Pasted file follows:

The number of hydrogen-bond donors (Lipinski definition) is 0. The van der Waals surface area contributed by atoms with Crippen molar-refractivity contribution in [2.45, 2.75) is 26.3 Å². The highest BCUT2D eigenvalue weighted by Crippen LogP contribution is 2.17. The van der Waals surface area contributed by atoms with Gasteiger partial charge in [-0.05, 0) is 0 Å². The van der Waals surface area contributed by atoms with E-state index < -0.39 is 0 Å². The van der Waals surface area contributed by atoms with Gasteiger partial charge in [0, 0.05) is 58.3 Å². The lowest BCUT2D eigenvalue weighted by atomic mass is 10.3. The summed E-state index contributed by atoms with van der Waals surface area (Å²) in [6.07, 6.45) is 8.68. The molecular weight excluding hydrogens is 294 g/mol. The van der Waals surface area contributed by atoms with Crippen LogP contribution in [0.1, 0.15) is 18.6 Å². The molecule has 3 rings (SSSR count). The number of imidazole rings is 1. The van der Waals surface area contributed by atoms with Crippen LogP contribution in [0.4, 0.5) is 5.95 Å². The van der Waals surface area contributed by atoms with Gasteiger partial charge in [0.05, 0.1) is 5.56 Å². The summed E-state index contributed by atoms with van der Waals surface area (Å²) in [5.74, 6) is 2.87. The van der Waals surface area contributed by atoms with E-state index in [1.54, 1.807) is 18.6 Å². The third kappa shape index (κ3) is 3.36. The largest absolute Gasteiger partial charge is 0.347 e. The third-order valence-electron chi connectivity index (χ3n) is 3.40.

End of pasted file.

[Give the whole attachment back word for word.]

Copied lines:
The number of hydrogen-bond donors (Lipinski definition) is 0. The van der Waals surface area contributed by atoms with Crippen molar-refractivity contribution in [2.45, 2.75) is 26.3 Å². The highest BCUT2D eigenvalue weighted by Crippen LogP contribution is 2.17. The van der Waals surface area contributed by atoms with Gasteiger partial charge in [-0.05, 0) is 0 Å². The van der Waals surface area contributed by atoms with E-state index < -0.39 is 0 Å². The van der Waals surface area contributed by atoms with Gasteiger partial charge in [0, 0.05) is 58.3 Å². The lowest BCUT2D eigenvalue weighted by atomic mass is 10.3. The summed E-state index contributed by atoms with van der Waals surface area (Å²) in [6.07, 6.45) is 8.68. The molecular weight excluding hydrogens is 294 g/mol. The van der Waals surface area contributed by atoms with Crippen LogP contribution in [0.1, 0.15) is 18.6 Å². The molecule has 3 rings (SSSR count). The number of imidazole rings is 1. The van der Waals surface area contributed by atoms with Crippen LogP contribution in [0.4, 0.5) is 5.95 Å². The van der Waals surface area contributed by atoms with Gasteiger partial charge in [0.05, 0.1) is 5.56 Å². The summed E-state index contributed by atoms with van der Waals surface area (Å²) in [5.74, 6) is 2.87. The van der Waals surface area contributed by atoms with E-state index in [1.54, 1.807) is 18.6 Å². The third kappa shape index (κ3) is 3.36. The largest absolute Gasteiger partial charge is 0.347 e. The third-order valence-electron chi connectivity index (χ3n) is 3.40.